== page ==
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"It is clear to me that the changing face of America is best illustrated by the Latino community. I think we are going to be transformational for this nation. However it’s up to us to change the narrative that has, for too long, described our community. And to make our interests known. As a community, we have not been able to articulate our needs.”
- Javier Palomarez of the US Hispanic Business Council
This quote is an excerpt from a long interview that I did with Javier. He was trapped in his car in a rainstorm in a national park in Texas. When I read the transcript over again, I got inspired by the number of ideas happening within this quote.
- Who is the face of America?
- How are Latina/os transformational for this country?
- What is the current Latina/o narrative?
- What are the Latina/o interests?
- How does the Latina/o community articulate its needs?
After my interview with Javier, I dedicated time to interviewing random leaders in the community on these five questions. As a lede, I try to tell people my version of the backstory on Javier and his work with the US Hispanic Chamber of Commerce over a ten-year run. Javier, like Cid Wilson and a few others, were models for me of successful executives that people in power turned towards when they needed to know about the consensus of Latina/os in the United States.
I filter my story of Javier and Cid with the stories I have been told by Professor David Ayón about folks like Edward Roybal and Richard Polanco. Finally, I analyze the times that I spent in my youth personally listening to Henry Cisneros, Gloria Molina, María Elena Durazo and perhaps the one that was most impactful to me, Nativo López. When he was alive and we were together, Nativo showed me this incredible photograph of him at a May Day parade in downtown Los Angeles with 500,000 Latina/os following him down the street.
Gina Rodríguez; América Ferrera; Eva Longoria; Zoe Saldaña; Rosario Dawson; [Getty Images]
"The Latina/o empowerment project, especially in politics, is a long story of efforts at inclusion, which sometimes reverts to resistance. The politics of inclusion sometimes has to shift to a politics of resistance. We started at less than zero and by the time Biden became president in 2021 we reached a record four Latina/o cabinet members — three of them from Los Angeles.
For me, California Latina/o political leadership talent is an embarrassment of riches. We are a part of the governing coalition running California and the nation. We have leaders like Xavier Becerra, Alejandro Mayorkas, Isabella Guzman, Anthony Rendon, Patricia Guerrero, Lorena González, Eric Garcetti, Alex Padilla, even Eva Longoria, and we’ve all seen how resistance broke through to a record level of inclusion in the new administration.”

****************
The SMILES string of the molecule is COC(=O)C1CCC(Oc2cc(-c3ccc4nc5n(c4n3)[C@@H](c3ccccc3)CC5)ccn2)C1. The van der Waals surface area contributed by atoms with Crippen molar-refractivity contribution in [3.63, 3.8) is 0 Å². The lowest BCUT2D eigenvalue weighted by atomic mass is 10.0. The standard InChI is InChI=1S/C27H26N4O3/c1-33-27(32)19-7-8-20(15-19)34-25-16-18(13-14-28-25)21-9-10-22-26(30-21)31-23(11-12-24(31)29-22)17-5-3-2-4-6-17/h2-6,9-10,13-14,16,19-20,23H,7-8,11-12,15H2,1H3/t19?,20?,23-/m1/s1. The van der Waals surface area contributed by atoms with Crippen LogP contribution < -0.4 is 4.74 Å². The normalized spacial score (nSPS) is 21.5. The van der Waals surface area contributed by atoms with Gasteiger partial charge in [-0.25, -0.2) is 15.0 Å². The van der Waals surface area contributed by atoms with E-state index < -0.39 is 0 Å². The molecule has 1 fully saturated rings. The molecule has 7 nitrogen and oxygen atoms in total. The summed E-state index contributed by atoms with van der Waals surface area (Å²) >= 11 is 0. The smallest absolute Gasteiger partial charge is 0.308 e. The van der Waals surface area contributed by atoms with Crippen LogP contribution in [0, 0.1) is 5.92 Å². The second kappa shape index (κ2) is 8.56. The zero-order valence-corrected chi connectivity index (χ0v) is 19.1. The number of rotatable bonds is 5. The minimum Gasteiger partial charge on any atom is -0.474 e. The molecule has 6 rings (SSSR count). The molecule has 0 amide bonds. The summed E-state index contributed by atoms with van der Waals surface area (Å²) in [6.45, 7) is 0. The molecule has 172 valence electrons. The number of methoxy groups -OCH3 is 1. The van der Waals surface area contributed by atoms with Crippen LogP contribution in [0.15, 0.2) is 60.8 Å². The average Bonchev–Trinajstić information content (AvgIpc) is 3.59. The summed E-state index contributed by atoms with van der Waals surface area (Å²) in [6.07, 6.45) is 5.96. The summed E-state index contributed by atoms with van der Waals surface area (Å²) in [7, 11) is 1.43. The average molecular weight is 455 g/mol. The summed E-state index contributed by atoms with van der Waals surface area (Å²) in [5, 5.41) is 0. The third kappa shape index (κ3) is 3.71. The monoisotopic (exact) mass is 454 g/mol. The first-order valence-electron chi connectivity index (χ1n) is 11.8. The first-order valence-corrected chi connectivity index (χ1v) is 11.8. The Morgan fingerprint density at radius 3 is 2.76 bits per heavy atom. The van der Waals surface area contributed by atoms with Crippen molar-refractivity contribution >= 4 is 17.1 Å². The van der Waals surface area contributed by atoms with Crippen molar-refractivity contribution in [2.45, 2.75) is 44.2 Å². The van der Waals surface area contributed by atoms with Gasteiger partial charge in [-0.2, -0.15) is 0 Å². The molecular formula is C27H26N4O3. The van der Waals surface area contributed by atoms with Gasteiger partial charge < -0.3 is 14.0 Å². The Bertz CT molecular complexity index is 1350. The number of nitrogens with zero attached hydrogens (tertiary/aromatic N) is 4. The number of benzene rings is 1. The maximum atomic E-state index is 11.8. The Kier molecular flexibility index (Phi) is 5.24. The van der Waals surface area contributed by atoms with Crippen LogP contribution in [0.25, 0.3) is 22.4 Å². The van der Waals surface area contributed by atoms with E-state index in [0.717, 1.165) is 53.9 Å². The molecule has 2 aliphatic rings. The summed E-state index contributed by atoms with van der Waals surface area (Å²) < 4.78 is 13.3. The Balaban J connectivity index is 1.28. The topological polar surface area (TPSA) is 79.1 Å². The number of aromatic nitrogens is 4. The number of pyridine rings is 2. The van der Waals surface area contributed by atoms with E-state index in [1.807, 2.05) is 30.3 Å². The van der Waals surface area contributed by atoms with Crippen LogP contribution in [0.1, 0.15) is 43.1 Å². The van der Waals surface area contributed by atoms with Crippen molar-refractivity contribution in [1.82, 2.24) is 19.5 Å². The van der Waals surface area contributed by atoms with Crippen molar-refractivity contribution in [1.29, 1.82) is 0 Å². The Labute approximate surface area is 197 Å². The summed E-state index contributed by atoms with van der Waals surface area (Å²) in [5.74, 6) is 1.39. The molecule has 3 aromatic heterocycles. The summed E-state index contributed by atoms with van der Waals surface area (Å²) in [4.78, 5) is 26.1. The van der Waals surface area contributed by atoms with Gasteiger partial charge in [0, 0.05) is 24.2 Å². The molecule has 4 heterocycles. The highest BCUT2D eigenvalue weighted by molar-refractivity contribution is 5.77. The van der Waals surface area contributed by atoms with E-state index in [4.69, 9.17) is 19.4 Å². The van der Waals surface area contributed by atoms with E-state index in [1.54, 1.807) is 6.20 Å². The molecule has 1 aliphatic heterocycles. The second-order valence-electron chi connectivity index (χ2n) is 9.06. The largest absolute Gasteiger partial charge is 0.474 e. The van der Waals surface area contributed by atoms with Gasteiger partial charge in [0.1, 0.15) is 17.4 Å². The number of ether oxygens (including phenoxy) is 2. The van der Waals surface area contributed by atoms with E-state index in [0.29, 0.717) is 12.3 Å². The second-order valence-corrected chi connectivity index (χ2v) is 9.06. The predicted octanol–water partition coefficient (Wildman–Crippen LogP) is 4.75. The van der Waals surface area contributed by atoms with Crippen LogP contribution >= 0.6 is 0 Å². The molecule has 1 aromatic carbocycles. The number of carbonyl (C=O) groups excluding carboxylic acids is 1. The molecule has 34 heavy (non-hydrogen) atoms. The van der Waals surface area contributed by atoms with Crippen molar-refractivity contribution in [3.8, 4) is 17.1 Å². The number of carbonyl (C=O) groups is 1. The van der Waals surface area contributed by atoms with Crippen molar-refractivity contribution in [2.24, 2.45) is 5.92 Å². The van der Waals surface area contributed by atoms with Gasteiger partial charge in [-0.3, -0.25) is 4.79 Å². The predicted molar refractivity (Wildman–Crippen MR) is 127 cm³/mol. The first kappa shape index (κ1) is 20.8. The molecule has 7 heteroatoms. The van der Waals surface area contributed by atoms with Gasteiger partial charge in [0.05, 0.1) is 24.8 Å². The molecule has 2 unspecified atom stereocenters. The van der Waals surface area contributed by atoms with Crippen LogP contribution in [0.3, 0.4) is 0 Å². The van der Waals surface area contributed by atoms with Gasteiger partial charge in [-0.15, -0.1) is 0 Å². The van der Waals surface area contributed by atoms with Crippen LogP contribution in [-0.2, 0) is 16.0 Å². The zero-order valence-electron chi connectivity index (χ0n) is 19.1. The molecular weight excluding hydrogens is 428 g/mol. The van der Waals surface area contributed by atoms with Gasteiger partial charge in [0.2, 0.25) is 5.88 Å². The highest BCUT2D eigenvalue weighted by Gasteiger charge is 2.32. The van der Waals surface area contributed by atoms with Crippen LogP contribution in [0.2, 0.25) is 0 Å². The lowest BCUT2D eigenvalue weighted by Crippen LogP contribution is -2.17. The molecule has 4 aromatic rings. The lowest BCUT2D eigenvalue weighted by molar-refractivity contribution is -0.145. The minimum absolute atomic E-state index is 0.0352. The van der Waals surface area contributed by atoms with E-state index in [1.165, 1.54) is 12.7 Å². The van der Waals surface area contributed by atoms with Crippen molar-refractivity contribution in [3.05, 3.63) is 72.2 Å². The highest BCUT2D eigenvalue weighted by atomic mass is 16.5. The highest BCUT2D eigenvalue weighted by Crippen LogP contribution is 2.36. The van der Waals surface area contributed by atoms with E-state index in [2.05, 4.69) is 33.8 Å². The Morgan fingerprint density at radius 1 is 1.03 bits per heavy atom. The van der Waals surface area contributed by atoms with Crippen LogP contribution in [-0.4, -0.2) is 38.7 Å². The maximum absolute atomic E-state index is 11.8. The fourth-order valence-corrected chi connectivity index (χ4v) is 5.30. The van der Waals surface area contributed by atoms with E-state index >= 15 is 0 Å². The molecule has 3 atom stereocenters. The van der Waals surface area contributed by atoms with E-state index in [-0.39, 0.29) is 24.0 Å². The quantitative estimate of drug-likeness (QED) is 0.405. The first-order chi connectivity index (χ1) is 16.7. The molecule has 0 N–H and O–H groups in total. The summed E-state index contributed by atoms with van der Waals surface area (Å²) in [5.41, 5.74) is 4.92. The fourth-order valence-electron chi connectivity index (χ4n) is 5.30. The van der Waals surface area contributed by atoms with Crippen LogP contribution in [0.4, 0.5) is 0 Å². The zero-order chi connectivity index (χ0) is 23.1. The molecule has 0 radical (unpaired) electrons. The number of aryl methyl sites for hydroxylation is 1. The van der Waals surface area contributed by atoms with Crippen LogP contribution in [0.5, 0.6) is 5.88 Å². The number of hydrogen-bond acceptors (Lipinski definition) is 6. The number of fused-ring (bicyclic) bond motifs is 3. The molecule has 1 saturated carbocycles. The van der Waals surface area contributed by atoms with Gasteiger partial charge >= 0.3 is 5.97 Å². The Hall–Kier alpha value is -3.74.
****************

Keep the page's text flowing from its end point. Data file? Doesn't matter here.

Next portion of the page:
David Ayón, Author of Power Shift: How Latinos in California Transformed Politics in America.
When Professor Ayón asked me to count the Latina/o Cabinet members in the Biden administration, I did as I was told. Xavier Becerra, Secretary of Health and Human Services; Miguel Cardona, Secretary of Education; Alejandro Mayorkas, Secretary of Homeland Security; and Isabel Guzman, Administrator of the Small Business Administration. There is no denying that this is progress in terms of Latina/o leadership. I also listened to Professor Ayón when he said it was “an embarrassment of riches.” I questioned whether he was being too bullish or if I was being too bearish on a man like Becerra, for example … Let’s be truthful, is Xavier Becerra really representing my interests?
I tend to run this question in my head a lot when I analyze Hollywood through a Latina/o lense too. I try to find examples of when all of the actors pictured on the previous page represented something that I considered important from my immigrant perspective. I chose América Ferrera when she said to Krista Tippett at On Being,“for me, as somebody who has managed to procure a platform, it’s scary to use that platform, because you feel like “I have to have all the answers,” or “How could I possibly speak if I don’t have the Ph.D. in conflict resolution or diplomacy?” But sometimes, all we have to do is shift our attention and shift the light and allow for these people with powerful, strong voices and stories and solutions to speak for themselves. And I’ve found so much power in shifting that light.”
Analia Mendez is a Californian Entrepreneur living on her ranch in Lakeside, California.
"There are beautiful views of the mountains on the right side and El Capitán Preserve. We built the building and installed hardwood floors and a custom crafted desk. The tones are light tan and wine purple. I have a shelf with some pictures. A lamp. A desktop computer with large monitors, a zoom camera and an executive chair. My degrees are framed behind me on the wall. Next to my desk is a purple bean-bag for reading and meditation under a skylight. As my office is sitting up on a hill, you can see the natural surroundings. I have avocado, plum and mango trees all around me. That mango tree over there gave close to sixty delicious mangos this season. The view looking out from my desk is serene.”
When I interviewed Analia over the telephone, I heard her keep referring to images of farmland. The farmland where her Mexican parents worked in her childhood in Modesto and the farmland of her home in San Diego. I wanted to taste her avocados, mangos and plums for myself so I drove down to visit her orchard. Analia’s work in transition counseling with The Honor Foundation is a great example of a healing practice that I am learning myself, called Integration. In this work, we believe that experiences leave energetic impact and that the immigrant experience is full of trauma that causes energy to travel in unbalanced paths.
To clear and clean all of this trauma, a counselor like Analia is needed to align energies and open new paths and directions. In shamanic traditions, this is best done by using the healing power of Nature. Over plums from Analia’s garden, she answered the five questions for me.